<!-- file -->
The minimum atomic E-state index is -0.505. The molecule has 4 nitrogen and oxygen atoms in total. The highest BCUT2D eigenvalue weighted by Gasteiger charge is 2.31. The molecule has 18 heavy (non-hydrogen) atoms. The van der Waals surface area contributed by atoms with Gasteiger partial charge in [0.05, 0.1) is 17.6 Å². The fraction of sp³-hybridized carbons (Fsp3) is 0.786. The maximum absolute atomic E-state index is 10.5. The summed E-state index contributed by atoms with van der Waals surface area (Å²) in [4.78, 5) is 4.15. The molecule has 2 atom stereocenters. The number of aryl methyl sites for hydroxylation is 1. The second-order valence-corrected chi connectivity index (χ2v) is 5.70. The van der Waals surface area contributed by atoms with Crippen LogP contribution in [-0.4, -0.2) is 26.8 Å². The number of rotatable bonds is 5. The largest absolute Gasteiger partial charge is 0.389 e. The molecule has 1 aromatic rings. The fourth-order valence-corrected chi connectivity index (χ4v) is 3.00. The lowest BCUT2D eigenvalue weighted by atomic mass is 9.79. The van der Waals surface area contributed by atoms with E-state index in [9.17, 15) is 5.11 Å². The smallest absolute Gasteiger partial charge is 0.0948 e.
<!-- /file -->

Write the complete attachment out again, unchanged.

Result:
The minimum atomic E-state index is -0.505. The molecule has 4 nitrogen and oxygen atoms in total. The highest BCUT2D eigenvalue weighted by Gasteiger charge is 2.31. The molecule has 18 heavy (non-hydrogen) atoms. The van der Waals surface area contributed by atoms with Gasteiger partial charge in [0.05, 0.1) is 17.6 Å². The fraction of sp³-hybridized carbons (Fsp3) is 0.786. The maximum absolute atomic E-state index is 10.5. The summed E-state index contributed by atoms with van der Waals surface area (Å²) in [4.78, 5) is 4.15. The molecule has 2 atom stereocenters. The number of aryl methyl sites for hydroxylation is 1. The second-order valence-corrected chi connectivity index (χ2v) is 5.70. The van der Waals surface area contributed by atoms with Crippen LogP contribution in [-0.4, -0.2) is 26.8 Å². The number of rotatable bonds is 5. The largest absolute Gasteiger partial charge is 0.389 e. The molecule has 1 aromatic rings. The fourth-order valence-corrected chi connectivity index (χ4v) is 3.00. The lowest BCUT2D eigenvalue weighted by atomic mass is 9.79. The van der Waals surface area contributed by atoms with E-state index in [9.17, 15) is 5.11 Å². The smallest absolute Gasteiger partial charge is 0.0948 e.